I subscribe to Seth Godin’s blog, along with over 400,000 others, I’m told.
Seth Godin has found a unique way to speak and connect with people –– and to inspire them. And he continues to fine-tune the way he builds relationships with them. Godin’s energy to always push for the remarkable has sometimes left our heads spinning and yet we have always been fans –– summarizing and/or reviewing his books Purple Cow, The Moo, The Dip, Meatball Sundae, Tribes and most recently, Linchpin. Last week, in his blog “Movin On” Godin declared that Linchpin will be the last book he will publish in a traditional way.
He said, “Traditional book publishers use techniques perfected a hundred years ago to help authors reach unknown readers, using a stable technology (books) and an antique and expensive distributions system – The thing is … now I know who my readers are.”
In an interview in the Wall Street Journal (Aug. 24), Godin is quoted as saying “Publishers provide a huge resource to authors who don’t know who reads their books. What the Internet has done for me and a lot of others is enable me to know my readers.” The article reports that Mr. Godin plans to release subsequent titles himself in electronic books, via print-on-demand or in such formats as audiobooks, apps, small digital files and podcasts.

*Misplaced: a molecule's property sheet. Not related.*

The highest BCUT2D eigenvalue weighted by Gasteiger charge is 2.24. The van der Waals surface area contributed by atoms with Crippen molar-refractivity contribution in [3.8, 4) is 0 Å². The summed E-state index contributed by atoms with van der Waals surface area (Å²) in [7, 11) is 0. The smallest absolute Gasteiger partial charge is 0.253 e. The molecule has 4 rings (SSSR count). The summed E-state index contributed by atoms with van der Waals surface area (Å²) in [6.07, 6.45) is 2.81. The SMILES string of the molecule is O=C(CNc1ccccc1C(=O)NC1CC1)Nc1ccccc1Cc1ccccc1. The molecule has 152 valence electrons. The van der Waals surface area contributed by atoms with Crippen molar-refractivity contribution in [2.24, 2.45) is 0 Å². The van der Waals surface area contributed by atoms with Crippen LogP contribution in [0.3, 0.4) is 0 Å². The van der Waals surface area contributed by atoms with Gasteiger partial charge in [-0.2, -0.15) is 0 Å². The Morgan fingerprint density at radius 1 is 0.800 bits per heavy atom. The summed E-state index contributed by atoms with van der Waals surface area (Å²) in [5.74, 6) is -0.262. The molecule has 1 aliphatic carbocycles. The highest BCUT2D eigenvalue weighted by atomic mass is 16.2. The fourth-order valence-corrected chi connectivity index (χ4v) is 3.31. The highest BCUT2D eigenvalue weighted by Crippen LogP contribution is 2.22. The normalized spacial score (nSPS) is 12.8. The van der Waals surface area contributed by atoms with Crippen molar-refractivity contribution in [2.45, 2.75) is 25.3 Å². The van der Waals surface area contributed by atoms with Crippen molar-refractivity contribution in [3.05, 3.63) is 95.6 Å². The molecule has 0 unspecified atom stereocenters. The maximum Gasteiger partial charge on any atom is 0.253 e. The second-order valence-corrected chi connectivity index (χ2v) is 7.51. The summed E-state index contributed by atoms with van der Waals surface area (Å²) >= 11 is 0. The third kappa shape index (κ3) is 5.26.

Godin said in his blog that his mission is to figure out who the audience is, and take them where they want and need to go, in whatever format works, even if it’s not a traditionally published book.
Yeah, head spinning but, as always, thought-provoking.
For an interesting perspective on whether “To Self-Publish or Not to Self-Publish,” check out Boyd Morrison’s article in The Huffington Post.